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Human Resources

Talent Acquisition and Retention in Volatile Markets

Juan Manuel Alvarez Zabala

Juan Manuel Alvarez Zabala

Chief People Officer at Zurich Santander

Juan Manuel Alvarez Zabala, Chief People Officer at Zurich Santander

Juan Manuel Alvarez Zabala

Businesses across the globe are mired in the great resignation, trying to balance talent acquisition and retention in these volatile markets. Employees are moving jobs at unprecedented rates and, yet to slow down, this is creating huge challenges for organisations as they fret about customer experience and business continuity.  

We spoke to Juan Manuel Alvarez Zabala, Chief People Officer at Zurich Santander, who has given us 3 focus areas that can help you navigate the currently problematic talent market:  

  1. Adapting to ensure continuity 
  2. Understand the cost – it’s not all about money 
  3. Competing with established market leaders

“We’re operating in a time when anyone can work from anywhere so competition for talent is coming from everywhere,” Juan Manuel says, “so the following is incredibly important.”  

1. Talent Acquisition and Retention in Volatile Markets 

Adapting to change is obviously a crucial element of modern business practices. However, it’s equally important to make sure you have “covered all the basics in terms of what someone would want from working at a company – salary, benefits etc. – to a very good level.” But that’s not enough.  

Communication with leaders and within the HR department is fundamental to success: “We worked with teams with high employee turnover what so understand why employees were leaving,” Juan Manuel told me. “We then acted on their insights, thanked them for their openness and got to work.”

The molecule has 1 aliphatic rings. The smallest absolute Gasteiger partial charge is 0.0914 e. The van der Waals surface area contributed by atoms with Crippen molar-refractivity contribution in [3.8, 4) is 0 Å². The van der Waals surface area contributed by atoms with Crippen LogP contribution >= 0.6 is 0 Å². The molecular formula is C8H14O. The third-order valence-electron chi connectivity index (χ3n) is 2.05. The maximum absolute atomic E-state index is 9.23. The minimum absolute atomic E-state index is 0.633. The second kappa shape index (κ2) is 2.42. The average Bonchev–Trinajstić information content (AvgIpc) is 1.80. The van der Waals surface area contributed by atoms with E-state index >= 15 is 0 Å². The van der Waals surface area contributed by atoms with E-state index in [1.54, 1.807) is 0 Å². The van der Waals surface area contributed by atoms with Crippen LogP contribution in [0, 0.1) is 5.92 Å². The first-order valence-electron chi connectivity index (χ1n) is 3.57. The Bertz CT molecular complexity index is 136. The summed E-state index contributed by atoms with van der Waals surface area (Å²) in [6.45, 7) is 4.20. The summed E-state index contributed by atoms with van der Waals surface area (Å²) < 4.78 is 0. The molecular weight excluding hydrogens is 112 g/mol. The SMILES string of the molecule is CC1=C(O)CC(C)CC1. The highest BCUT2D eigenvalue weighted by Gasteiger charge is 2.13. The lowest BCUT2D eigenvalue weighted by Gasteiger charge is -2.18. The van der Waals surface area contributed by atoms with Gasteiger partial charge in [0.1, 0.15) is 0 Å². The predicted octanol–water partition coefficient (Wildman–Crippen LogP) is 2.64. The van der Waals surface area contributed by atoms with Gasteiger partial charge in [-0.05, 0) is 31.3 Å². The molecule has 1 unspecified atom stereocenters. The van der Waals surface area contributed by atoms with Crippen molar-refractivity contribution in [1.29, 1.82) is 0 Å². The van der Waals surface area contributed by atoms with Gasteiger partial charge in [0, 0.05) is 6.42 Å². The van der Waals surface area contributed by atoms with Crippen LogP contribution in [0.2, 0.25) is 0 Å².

2. Understand the cost – it’s not all about the money 

It’s simple to consider the economic impact of employee churn, but that’s not all it comes down to. “How much time does it take to hire someone, to train them up? You also need to think about how much extra work the team must absorb when someone leaves.”  

Showing your employees, you understand this issue and offering roadmaps to solve it will show your empathy as a leader which could improve the chances of retaining the staff that are still within the business.  

3. Competing with established market leaders 

Whether you’re a start-up finding new talent, a scale-up looking to grow quickly or a corporate expanding into a new market, you will always find yourself competing with better-known businesses. In this instance, Juan Manuel suggests focusing on what makes you great.  

“We wanted to understand both the tangible and intangible benefits of Zurich Santander. Obviously consider the tangible benefits such as salary but something less tangible is the way of working. If you’re a smaller company that can offer more autonomy and less bureaucracy, make sure people know about it!”  

Ultimately there is no single solution that will help you win the war for talent. But if you make sure you’re adaptable, upholding basic principles to a high standard and can communicate your employer value proposition, you’ll be in a great position to start focusing on broader, more innovative solutions.  

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